During my recent visit to Pixar Animation Studios I was able to take part in a small group interview with director/screenwriter Brad Bird alongside producers Nicole Grindle and John Walker in promotion of Pixar’s much awaited Incredibles 2 .
The highly anticipated sequel to The Incredibles (2004) reunites the super-powered Parr family as they work to find a balance between their super family-life, and their calling to be super heroes.
I’m excited to share some of the highlights from that interview below.
First topic addressed – the question on everyone’s mind, what the heck took so long!?
BB: I think there’s a tendency nowadays to not even get the soda pop. You just want direct syrup. You just want just like syrup now. I don’t know. I think that, you know, for me it was not intentional. I just don’t think it’s the greatest idea creatively to follow-up, a successful film with its sequel. I think that you wanna take time. You wanna think about it. You wanna enjoy the process.
I was always thinking about it in the back of my mind, but I had other things that were more at the forefront. Sort of the more I kinda chewed on it, the more I thought, yeah, oh, yeah, that’ll be cool. And then suddenly it was like 15 years later or something and I went, holy crap, I better get goin’ on somethin’. So, I mean it’s not intentional and it’s not calculated in any way.
I just was mulling on it and it finally seemed like the right thing to do. I didn’t wanna wait any longer though, because it was clearly too long.
On getting back into those characters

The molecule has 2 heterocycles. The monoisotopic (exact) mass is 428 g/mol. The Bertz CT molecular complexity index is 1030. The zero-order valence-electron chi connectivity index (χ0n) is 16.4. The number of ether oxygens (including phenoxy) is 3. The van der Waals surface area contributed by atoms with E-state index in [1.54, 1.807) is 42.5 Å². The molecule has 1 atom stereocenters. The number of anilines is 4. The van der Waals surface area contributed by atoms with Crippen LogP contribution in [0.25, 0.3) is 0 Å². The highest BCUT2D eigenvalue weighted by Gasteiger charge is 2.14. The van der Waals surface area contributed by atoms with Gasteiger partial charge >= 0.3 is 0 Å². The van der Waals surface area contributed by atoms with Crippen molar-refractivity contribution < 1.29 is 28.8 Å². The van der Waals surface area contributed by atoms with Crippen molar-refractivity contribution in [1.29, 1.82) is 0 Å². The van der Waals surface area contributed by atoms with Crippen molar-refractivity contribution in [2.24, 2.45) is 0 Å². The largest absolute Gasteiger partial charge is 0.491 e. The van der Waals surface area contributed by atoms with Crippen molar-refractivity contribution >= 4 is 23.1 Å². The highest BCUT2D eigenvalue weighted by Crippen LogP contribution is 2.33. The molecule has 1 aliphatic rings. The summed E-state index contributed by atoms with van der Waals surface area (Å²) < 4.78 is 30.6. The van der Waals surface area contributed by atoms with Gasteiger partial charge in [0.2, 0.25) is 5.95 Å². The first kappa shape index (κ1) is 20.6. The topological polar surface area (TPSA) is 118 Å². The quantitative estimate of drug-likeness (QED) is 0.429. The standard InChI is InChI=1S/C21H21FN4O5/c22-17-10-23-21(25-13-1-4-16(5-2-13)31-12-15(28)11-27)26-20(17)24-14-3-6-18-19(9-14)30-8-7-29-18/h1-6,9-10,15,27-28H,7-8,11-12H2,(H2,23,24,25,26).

BB: Yeah, it seems like outwardly it’s a really commercial movie, but it’s actually strangely personal to me. So, it has a lot of the things that I loved at the age of ten, which a lot of ‘em I still love — I hate to admit — and combined with the family that I grew up with and the family that I have with my wife and sons. So, it’s kinda all the stuff I love combined with both families that I’ve had in my life. So, for me, even though it seems brightly colored and pop confection, it’s actually really personal to me.
I like those characters and they’re comfortable to me, and I have fun, you know, hearing them talk. What’s fun after you’ve made the first one is that you have your ideal voice cast. And when you write, you’re actually imagining Craig T. Nelson, Holly Hunter, Sam Jackson, Sarah Vowell’s voices. So, it’s easier to write, in terms of dialogue. In terms of story, it’s not easy at all.
JW: Yeah, easy to write.
BB: It’s really hard. The character part is fun. The plot part is painful, yeah.
With so much time between films, was there an idea that just changed dramatically over the years?
BB: The central idea, which was a role switch between Bob and Helen, and the fact that the family didn’t know of the baby’s powers and that they would learn about it in this film, that was around almost back to the first film’s release, I had those ideas. What changed all the time was the sort of superhero plot. And that changed radically. We had a little less time to do our film, if something didn’t pay off immediately, you had to abandon it, because the release date was looming and you had to find stuff that, oh, this works. Go, you know.
This doesn’t work. Kill it, you know. And it was this sort of binary process that was tough. The superhero plot changed a lot. But the core idea of Helen getting the mission and Bob staying at home and them having to cope with the baby’s powers, that is really my oldest idea for this film.
On getting the cast back together